Bacon not as environmentally destructive as lettuce, says report
After being revealed in a Chatham House report that meat production contributes to around 15% of greenhouse gas (GHG) emissions, it has now been reported that lettuce carries three times more greenhouse gas emissions than bacon.
The report, published in the Environmental Systems and Decisions journal, claimed that a diet of mainly common vegetables, such as lettuce, could contribute more to climate change than eating the occasional bacon sandwich.
“The main reason lettuce produces around three times more GHG emissions than bacon is because it’s a fragile plant,” explained scientist Paul Fischbeck, one of the authors of the paper.
“It’s not as calorie dense and it requires a huge volume to be shipped to supply demand, expanding massive amounts of energy before it’s even made it to the table.”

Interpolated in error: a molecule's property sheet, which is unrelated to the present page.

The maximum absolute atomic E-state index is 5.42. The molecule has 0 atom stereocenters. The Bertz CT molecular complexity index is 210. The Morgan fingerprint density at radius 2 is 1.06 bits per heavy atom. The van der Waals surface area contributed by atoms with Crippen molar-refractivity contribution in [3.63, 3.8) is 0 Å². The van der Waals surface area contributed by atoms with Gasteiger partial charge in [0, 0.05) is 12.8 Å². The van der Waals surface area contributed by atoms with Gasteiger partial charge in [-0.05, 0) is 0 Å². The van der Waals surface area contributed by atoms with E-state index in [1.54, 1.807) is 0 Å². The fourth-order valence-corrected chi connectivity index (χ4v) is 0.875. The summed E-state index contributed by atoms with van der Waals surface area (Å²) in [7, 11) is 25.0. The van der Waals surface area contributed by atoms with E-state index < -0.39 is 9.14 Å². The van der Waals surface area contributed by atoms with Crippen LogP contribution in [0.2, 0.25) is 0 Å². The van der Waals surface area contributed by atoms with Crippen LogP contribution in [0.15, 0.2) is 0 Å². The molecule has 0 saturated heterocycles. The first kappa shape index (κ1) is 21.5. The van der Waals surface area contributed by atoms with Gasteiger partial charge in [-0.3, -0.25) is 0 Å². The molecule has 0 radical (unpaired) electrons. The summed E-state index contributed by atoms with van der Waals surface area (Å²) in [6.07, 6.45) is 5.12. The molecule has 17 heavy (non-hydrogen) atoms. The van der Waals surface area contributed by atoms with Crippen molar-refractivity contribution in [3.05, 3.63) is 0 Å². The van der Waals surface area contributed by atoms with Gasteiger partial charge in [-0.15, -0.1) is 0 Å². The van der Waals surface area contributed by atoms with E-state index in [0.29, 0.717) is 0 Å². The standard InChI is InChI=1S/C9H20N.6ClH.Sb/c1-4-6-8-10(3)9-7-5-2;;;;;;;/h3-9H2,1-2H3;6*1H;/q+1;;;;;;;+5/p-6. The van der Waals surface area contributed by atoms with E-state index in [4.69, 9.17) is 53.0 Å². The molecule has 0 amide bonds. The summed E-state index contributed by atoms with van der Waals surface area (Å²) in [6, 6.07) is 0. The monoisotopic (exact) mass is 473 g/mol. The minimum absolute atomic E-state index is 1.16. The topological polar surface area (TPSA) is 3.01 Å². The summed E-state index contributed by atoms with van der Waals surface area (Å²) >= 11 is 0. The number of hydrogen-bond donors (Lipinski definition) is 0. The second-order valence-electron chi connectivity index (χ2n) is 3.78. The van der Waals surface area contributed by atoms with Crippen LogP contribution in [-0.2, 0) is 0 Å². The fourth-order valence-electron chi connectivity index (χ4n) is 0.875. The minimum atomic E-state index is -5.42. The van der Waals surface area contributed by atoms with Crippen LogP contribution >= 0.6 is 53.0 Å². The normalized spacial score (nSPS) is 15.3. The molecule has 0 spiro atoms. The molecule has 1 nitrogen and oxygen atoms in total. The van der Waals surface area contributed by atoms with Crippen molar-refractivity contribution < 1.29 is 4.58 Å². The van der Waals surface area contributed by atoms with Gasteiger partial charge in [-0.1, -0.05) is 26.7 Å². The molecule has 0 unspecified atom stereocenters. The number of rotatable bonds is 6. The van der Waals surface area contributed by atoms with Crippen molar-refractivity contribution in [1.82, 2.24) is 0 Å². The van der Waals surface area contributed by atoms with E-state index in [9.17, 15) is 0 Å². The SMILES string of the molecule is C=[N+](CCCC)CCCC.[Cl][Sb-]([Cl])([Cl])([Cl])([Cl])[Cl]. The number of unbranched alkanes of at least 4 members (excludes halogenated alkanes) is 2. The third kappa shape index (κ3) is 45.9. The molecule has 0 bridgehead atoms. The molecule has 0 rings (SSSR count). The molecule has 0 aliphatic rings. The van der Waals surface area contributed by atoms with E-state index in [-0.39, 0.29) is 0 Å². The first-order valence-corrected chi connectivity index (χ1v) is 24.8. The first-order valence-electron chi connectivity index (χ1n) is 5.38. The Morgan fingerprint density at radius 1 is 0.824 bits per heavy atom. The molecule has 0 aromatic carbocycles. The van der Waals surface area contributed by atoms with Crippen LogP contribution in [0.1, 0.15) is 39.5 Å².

According to Fischbeck, around 40% of shipped lettuce expires along the journey. However, the energy used to keep it alive for consumption, accompanied by the energy used to ship and maintain the product has a “huge environmental impact”.
“Compare this with pork, which is much more energy-efficient and dense because it’s much easier to ship and maintain, and this is why lettuce produces more GHGs than pork.”
Lead author Fischbeck wrote the report alongside co-author Michelle Tom, Chris Hendrickson and a PhD student.
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- chatham house
- Paul Fischbeck
- Michelle Tom
- Chris Hendrickson
- Environmental Systems and Decisions
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